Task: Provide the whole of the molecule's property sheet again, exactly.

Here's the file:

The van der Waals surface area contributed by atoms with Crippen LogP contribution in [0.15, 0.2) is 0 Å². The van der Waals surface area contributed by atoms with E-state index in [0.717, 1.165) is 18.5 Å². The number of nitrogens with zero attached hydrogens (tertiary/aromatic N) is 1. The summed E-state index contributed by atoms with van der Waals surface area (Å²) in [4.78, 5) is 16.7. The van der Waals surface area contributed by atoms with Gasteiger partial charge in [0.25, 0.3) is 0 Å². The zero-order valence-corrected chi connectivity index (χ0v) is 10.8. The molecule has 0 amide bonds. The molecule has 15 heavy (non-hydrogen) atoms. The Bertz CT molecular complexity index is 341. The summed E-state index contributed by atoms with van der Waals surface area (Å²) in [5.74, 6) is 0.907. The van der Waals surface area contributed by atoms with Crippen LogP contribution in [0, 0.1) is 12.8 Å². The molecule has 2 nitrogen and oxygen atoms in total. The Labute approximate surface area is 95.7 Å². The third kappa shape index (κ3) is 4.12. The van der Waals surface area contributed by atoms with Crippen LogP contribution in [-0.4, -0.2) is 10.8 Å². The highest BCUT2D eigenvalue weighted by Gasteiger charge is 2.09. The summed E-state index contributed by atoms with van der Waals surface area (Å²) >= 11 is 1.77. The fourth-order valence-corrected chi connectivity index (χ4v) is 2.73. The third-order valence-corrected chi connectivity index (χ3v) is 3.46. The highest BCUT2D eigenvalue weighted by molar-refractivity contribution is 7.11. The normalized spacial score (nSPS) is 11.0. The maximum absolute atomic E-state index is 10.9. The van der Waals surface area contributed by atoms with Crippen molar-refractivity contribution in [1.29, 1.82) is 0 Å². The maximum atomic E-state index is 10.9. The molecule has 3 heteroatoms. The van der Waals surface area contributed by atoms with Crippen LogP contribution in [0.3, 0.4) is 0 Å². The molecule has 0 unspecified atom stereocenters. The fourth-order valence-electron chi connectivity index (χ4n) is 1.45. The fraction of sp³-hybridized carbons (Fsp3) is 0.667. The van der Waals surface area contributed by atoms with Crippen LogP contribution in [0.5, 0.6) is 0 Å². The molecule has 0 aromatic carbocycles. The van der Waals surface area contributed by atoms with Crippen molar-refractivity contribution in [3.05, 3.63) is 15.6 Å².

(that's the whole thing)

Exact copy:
The van der Waals surface area contributed by atoms with Crippen LogP contribution in [0.15, 0.2) is 0 Å². The van der Waals surface area contributed by atoms with E-state index in [0.717, 1.165) is 18.5 Å². The number of nitrogens with zero attached hydrogens (tertiary/aromatic N) is 1. The summed E-state index contributed by atoms with van der Waals surface area (Å²) in [4.78, 5) is 16.7. The van der Waals surface area contributed by atoms with Gasteiger partial charge in [0.25, 0.3) is 0 Å². The zero-order valence-corrected chi connectivity index (χ0v) is 10.8. The molecule has 0 amide bonds. The molecule has 15 heavy (non-hydrogen) atoms. The Bertz CT molecular complexity index is 341. The summed E-state index contributed by atoms with van der Waals surface area (Å²) in [5.74, 6) is 0.907. The van der Waals surface area contributed by atoms with Crippen LogP contribution in [0, 0.1) is 12.8 Å². The molecule has 2 nitrogen and oxygen atoms in total. The Labute approximate surface area is 95.7 Å². The third kappa shape index (κ3) is 4.12. The van der Waals surface area contributed by atoms with Crippen LogP contribution in [-0.4, -0.2) is 10.8 Å². The highest BCUT2D eigenvalue weighted by Gasteiger charge is 2.09. The summed E-state index contributed by atoms with van der Waals surface area (Å²) >= 11 is 1.77. The fourth-order valence-corrected chi connectivity index (χ4v) is 2.73. The third-order valence-corrected chi connectivity index (χ3v) is 3.46. The highest BCUT2D eigenvalue weighted by molar-refractivity contribution is 7.11. The normalized spacial score (nSPS) is 11.0. The maximum absolute atomic E-state index is 10.9. The van der Waals surface area contributed by atoms with Crippen molar-refractivity contribution in [1.29, 1.82) is 0 Å². The maximum atomic E-state index is 10.9. The molecule has 3 heteroatoms. The van der Waals surface area contributed by atoms with Crippen LogP contribution in [0.3, 0.4) is 0 Å². The molecule has 0 unspecified atom stereocenters. The fourth-order valence-electron chi connectivity index (χ4n) is 1.45. The fraction of sp³-hybridized carbons (Fsp3) is 0.667. The van der Waals surface area contributed by atoms with Crippen LogP contribution in [0.5, 0.6) is 0 Å². The molecule has 0 aromatic carbocycles. The van der Waals surface area contributed by atoms with Crippen molar-refractivity contribution in [3.05, 3.63) is 15.6 Å².